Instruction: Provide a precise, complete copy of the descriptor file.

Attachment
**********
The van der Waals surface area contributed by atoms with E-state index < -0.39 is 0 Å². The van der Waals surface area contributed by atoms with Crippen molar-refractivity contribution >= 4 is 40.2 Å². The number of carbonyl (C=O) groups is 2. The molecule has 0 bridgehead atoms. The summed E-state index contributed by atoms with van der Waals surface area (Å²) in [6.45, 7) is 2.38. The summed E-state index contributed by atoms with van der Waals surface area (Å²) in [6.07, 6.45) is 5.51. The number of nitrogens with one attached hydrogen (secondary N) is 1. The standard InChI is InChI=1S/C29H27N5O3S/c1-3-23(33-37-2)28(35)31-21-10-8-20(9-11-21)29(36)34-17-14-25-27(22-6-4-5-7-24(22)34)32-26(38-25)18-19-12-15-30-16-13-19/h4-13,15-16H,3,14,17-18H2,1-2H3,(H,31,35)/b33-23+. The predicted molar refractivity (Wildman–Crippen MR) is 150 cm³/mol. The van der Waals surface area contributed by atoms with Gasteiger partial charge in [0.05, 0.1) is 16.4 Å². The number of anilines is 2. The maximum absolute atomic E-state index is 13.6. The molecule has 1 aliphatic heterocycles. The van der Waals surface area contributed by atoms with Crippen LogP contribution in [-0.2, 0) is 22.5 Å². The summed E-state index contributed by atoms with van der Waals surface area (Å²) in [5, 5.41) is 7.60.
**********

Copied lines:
The van der Waals surface area contributed by atoms with E-state index < -0.39 is 0 Å². The van der Waals surface area contributed by atoms with Crippen molar-refractivity contribution >= 4 is 40.2 Å². The number of carbonyl (C=O) groups is 2. The molecule has 0 bridgehead atoms. The summed E-state index contributed by atoms with van der Waals surface area (Å²) in [6.45, 7) is 2.38. The summed E-state index contributed by atoms with van der Waals surface area (Å²) in [6.07, 6.45) is 5.51. The number of nitrogens with one attached hydrogen (secondary N) is 1. The standard InChI is InChI=1S/C29H27N5O3S/c1-3-23(33-37-2)28(35)31-21-10-8-20(9-11-21)29(36)34-17-14-25-27(22-6-4-5-7-24(22)34)32-26(38-25)18-19-12-15-30-16-13-19/h4-13,15-16H,3,14,17-18H2,1-2H3,(H,31,35)/b33-23+. The predicted molar refractivity (Wildman–Crippen MR) is 150 cm³/mol. The van der Waals surface area contributed by atoms with Gasteiger partial charge in [0.05, 0.1) is 16.4 Å². The number of anilines is 2. The maximum absolute atomic E-state index is 13.6. The molecule has 1 aliphatic heterocycles. The van der Waals surface area contributed by atoms with Crippen LogP contribution in [-0.2, 0) is 22.5 Å². The summed E-state index contributed by atoms with van der Waals surface area (Å²) in [5, 5.41) is 7.60.